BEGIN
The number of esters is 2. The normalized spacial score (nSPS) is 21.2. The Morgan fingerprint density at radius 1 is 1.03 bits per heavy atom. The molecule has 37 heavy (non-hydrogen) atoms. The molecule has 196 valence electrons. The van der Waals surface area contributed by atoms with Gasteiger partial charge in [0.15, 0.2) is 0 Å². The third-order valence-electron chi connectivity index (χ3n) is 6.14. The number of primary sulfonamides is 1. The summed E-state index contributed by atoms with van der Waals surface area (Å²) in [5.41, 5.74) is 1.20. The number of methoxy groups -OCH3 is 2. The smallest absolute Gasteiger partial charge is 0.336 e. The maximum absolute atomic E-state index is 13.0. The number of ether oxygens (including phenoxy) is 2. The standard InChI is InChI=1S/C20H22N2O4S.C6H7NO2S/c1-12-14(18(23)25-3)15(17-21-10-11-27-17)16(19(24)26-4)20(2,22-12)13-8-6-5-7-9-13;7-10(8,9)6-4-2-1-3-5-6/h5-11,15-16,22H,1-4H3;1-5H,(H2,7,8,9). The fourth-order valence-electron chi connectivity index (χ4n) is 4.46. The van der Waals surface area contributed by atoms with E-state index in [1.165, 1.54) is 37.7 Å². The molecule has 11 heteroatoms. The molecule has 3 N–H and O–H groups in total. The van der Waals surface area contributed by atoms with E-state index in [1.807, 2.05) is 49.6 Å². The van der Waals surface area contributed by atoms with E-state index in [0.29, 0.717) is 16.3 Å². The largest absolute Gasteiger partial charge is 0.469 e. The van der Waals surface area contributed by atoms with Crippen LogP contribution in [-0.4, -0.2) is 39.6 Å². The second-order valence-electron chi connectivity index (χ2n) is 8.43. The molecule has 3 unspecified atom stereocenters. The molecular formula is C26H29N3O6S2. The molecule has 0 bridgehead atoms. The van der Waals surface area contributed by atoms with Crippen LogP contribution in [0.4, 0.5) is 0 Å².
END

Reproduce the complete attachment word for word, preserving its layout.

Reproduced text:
The number of esters is 2. The normalized spacial score (nSPS) is 21.2. The Morgan fingerprint density at radius 1 is 1.03 bits per heavy atom. The molecule has 37 heavy (non-hydrogen) atoms. The molecule has 196 valence electrons. The van der Waals surface area contributed by atoms with Gasteiger partial charge in [0.15, 0.2) is 0 Å². The third-order valence-electron chi connectivity index (χ3n) is 6.14. The number of primary sulfonamides is 1. The summed E-state index contributed by atoms with van der Waals surface area (Å²) in [5.41, 5.74) is 1.20. The number of methoxy groups -OCH3 is 2. The smallest absolute Gasteiger partial charge is 0.336 e. The maximum absolute atomic E-state index is 13.0. The number of ether oxygens (including phenoxy) is 2. The standard InChI is InChI=1S/C20H22N2O4S.C6H7NO2S/c1-12-14(18(23)25-3)15(17-21-10-11-27-17)16(19(24)26-4)20(2,22-12)13-8-6-5-7-9-13;7-10(8,9)6-4-2-1-3-5-6/h5-11,15-16,22H,1-4H3;1-5H,(H2,7,8,9). The fourth-order valence-electron chi connectivity index (χ4n) is 4.46. The van der Waals surface area contributed by atoms with E-state index in [1.165, 1.54) is 37.7 Å². The molecule has 11 heteroatoms. The molecule has 3 N–H and O–H groups in total. The van der Waals surface area contributed by atoms with E-state index in [1.807, 2.05) is 49.6 Å². The van der Waals surface area contributed by atoms with E-state index in [0.29, 0.717) is 16.3 Å². The largest absolute Gasteiger partial charge is 0.469 e. The van der Waals surface area contributed by atoms with Crippen LogP contribution in [-0.4, -0.2) is 39.6 Å². The second-order valence-electron chi connectivity index (χ2n) is 8.43. The molecule has 3 unspecified atom stereocenters. The molecular formula is C26H29N3O6S2. The molecule has 0 bridgehead atoms. The van der Waals surface area contributed by atoms with Crippen LogP contribution in [0.4, 0.5) is 0 Å².